According to a curator at a German museum, an abstract painting by Dutch artist Piet Mondrian has been displayed upside down for seventy-seven years at a number of museums.
The art piece from 1941 known as New York City I, according to the curator of a new show at the Kunstsammlung museum in Düsseldorf, has probably been hung upside down for more than 75 years.
As Meyer-Büser prepared for the exhibition, she learned that the painting had been displayed to the public in a way that was possibly not intended.
She then told the German daily Süddeutsche Zeitung, “In a photo from 1944, I saw that the canvas was the other way around on an easel. It intrigued me.”
The red, yellow, red, and blue adhesive tape lines in the abstract painting, which has a white background and intersects at right angles, are supposed to resemble the skyline of New York.
Who was Piet Mondrian?
Piet Mondrian, who was born in Amersfoort in 1872, rose to prominence as one of the most significant figures in modern art of the 20th century and was a well-known representative of the “De Stijl” school of abstract expressionism.
He relocated to New York in 1940, where the city’s architecture and skyscrapers would serve as inspiration for his horizontal lines, although he subsequently passed away there in 1944.
In 1945, his picture was put on exhibit in New York City’s renowned Museum of Modern Art after his passing. Yet, apparently, it was placed the wrong way around, according to Meyer-Büser.
The inaccuracy persisted when it was moved to the Düsseldorf Kunstsammlung in 1980, where it has since been shown at the federal state of North Rhine-Westphalia in Germany.
When Susanne began investigating the museum’s new exhibition on the Dutch avant-garde artist earlier this year, she recognised the picture should be the other way around.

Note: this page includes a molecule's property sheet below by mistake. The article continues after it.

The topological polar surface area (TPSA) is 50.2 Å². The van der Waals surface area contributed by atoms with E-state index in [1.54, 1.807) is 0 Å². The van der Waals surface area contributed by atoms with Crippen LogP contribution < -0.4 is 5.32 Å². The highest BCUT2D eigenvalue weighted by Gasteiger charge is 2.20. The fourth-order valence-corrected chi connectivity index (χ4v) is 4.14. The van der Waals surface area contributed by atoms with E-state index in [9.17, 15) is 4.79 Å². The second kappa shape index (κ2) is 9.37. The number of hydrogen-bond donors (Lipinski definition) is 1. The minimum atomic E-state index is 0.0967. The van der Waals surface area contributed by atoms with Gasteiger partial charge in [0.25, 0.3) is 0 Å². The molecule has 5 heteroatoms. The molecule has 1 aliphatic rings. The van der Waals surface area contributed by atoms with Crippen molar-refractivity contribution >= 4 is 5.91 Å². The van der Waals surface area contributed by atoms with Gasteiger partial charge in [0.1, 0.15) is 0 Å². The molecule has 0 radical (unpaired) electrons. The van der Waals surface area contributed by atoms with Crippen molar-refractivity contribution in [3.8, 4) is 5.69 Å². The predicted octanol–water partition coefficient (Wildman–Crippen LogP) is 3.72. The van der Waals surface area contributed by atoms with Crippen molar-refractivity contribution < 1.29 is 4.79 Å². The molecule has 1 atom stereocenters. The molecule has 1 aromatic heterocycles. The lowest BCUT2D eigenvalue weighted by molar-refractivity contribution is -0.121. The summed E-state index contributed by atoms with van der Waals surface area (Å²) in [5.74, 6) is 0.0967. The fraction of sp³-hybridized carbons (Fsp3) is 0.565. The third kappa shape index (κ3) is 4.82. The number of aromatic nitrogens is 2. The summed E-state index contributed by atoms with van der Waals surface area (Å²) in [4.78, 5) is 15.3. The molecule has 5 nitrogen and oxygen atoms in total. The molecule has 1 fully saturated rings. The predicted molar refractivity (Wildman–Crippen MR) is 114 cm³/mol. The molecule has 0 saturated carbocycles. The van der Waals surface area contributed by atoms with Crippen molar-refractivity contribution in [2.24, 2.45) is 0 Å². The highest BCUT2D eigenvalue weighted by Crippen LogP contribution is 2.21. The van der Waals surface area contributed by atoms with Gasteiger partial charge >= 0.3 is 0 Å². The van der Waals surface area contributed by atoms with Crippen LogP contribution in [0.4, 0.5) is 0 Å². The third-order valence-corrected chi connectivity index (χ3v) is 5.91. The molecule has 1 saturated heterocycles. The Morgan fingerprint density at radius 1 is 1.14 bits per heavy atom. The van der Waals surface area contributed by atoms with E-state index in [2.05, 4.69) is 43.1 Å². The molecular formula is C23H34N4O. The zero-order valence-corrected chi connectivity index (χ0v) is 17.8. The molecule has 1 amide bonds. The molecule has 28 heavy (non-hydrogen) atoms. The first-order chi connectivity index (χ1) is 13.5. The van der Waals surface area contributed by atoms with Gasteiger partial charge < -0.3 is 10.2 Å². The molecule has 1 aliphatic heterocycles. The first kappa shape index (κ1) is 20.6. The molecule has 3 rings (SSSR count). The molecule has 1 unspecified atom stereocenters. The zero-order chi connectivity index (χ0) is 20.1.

“The thickening of the grid should be at the top, like a dark sky,” she told The Guardian. Once I pointed it out to the other curators, we realized it was very obvious. I am 100 [percent] certain the picture is the wrong way around.”
The picture’s rainbow lines, which go thicker at the bottom depending on how it’s hanging, imply an incredibly simple rendition of a skyline.
Will Continue To Remain Upside-down
Despite her discovery, Meyer-Büser has decided to keep the Neoplasticism in Primary Colors hanging upside-down out of concern that it may become damaged or dissolve.
“The adhesive tapes are already extremely loose and hanging by a thread,” Meyer-Büser told Reuters. “If you were to turn it upside down now, gravity would pull it into another direction. And it’s now part of the work’s story.”
She added that it was likely that Mondrian began his intricate layering with a line exactly at the top of the frame and worked his way down. This is why some of the yellow lines stop a few millimetres short of the bottom edge.
Photo of Mondrian’s Studio proves curator’s right
There are several signs that point to an erroneous hanging, and Meyer-Büser went on to offer the best support for her theory from yet another observation.
Just a few days after Mondrian’s passing, an image of his studio with New York City I sitting on an easel backwards was published in the American lifestyle magazine Town and Country in June 1944.
The thickening of lines collect at the top in New York City, a similarly named and identically scaled oil work by Mondrian on exhibit at the Centre Pompidou in Paris.
Victory Boogie Woogie, considered one of the most significant works of art of the 20th century, is Mondrian’s most well-known piece.